Well, so we are in an external validation phase right now. And since your podcast is quite well , uh, known and people listen to it, I can't give too much information cause I don't wanna bias the interpreters in Boston, Nashville and Seattle that , uh, we , we have a group in Boston that's gonna get started on , uh , training very soon in Nashville and Seattle. We're still waiting for people to sign up. So I can't give too much information because it's very likely someone could listen to this podcast and be biased. But we have shared in previous , uh, presentations that we saw, we , we assumed certain departments would actually have higher fatigue. Uh , and that's what we saw. And we also, or we hypothesized , uh , and we also hypothesized that , uh , the certain aspects of , uh, duration would be related to fatigue and I'll leave it at that. And that was, that was the case. Um, one surprise and I can share this , uh , one surprise was that, you know, in our training, we're taught to do precessions, you know, to sort of in , in my way of thinking, it , it is to kind of prepare everybody for what I'm gonna do, and to also kind of set the stage and establish some, you know , um , some rules. And that is a , that was a question on the tool just for out of curiosity, you know, did you do a pre-session or not? And of course the data is anonymous, the statistician is analyzing it. So I have no access to it, our entire management team, which includes a variety of layers. We have , uh , Alison AOR as our manager across the entire system, we have a supervisor, surely Ocasio Reeves, and we have multiple team leads, Amy Cammel , uh , Paula Gomez and, and Susan. And so no one has access to that data. So we tried to tell the interpreters , uh , and , and assure them nobody's gonna see whether or not you did a Prees. So nobody's gonna judge you. We just wanna know if you did. And we wanna see if that might play a part in people potentially following the rules, because one of the, the, the hypotheses was that when people do not take turns and do not stay in one language and , uh, you know, do not speak at a normal tone, you know, the low talkers out there that mumble, and we can barely understand them. You know, we , we hypothesized that those would probably be associated with a higher need for concentration by the interpreter, a higher level of decision making , which would ultimately contribute to fatigue. And so we wanted to know if a Prees might make a difference. And the odd thing that we saw in the data was that the interpreters that did say they did a, Prees also had more fatigue. So it was the weirdest bit of data in, in the sense that, you know, the assumption would be, if you set the tone and you establish the rules, people would follow them. And that is not necessarily the case, but there's so much more to that data that we don't know. And of course, one, one interpreter on the team had said, you know, it's possible that, and , and this is consistent with my practice as well. Sometimes I really establish the rules when I think nobody's going to follow them. So the, the, the assignment could have inherently already been complicated, like a family conference. So when you walk into a family conference, there's a , a large group of providers, a huge board table, and you're sitting there with about 12 people. And that could be what that data means that people generally do do their precessions in situations that are inherently complex. And so we shouldn't be surprised that they were fatigued, but it's hard to know, but that was a surprise.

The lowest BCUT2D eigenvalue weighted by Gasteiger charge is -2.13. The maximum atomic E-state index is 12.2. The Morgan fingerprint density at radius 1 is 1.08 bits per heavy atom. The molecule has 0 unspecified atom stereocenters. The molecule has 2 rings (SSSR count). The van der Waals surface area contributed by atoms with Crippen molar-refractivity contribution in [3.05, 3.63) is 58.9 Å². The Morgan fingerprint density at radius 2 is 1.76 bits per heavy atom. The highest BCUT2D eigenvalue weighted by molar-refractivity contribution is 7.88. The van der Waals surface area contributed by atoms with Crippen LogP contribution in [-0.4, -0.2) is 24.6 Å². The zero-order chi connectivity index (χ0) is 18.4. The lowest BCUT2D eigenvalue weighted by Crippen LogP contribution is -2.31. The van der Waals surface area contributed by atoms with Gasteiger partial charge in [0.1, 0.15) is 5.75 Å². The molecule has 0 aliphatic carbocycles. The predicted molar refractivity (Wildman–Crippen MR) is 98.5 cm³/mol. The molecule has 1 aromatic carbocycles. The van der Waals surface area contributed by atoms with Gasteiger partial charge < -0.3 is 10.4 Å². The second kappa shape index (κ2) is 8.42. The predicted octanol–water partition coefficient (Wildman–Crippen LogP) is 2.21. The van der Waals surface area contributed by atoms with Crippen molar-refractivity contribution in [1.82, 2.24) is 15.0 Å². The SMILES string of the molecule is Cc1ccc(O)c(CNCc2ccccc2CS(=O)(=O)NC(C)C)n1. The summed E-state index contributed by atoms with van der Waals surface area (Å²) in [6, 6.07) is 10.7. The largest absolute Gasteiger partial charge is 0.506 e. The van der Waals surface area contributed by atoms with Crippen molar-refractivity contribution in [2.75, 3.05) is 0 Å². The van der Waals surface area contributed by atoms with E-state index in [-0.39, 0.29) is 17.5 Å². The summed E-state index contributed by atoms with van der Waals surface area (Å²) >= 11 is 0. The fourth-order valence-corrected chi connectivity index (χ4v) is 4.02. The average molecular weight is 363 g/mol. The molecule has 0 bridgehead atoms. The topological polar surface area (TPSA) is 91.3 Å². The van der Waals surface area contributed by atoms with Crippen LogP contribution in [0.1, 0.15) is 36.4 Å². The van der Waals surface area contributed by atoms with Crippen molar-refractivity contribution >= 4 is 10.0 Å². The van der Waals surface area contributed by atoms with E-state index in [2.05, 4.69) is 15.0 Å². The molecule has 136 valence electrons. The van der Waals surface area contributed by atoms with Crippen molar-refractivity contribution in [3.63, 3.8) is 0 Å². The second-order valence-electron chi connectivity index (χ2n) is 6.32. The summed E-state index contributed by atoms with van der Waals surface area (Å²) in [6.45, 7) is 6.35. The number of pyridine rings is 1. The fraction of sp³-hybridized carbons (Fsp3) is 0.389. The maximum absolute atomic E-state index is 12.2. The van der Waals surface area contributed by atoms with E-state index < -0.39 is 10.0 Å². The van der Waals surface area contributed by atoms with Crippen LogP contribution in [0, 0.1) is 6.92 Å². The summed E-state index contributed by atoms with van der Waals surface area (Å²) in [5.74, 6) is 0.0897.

Speaker 2:

Well ,

Speaker 3:

It teased out .

Speaker 2:

It sounds to me also, like not all precessions are created equal.

Speaker 3:

Yes. Well, we did define it for the purposes of the research to keep it as consistent as possible. We asked them to , uh , look at a list. It was maybe maybe five factors. Uh , I don't have it in front of me. And if they hit three of those three out of the five, then they can consider it a Prees cuz we did recognize we all are sort of unique and we customize them. So that's a very good point.

Speaker 2: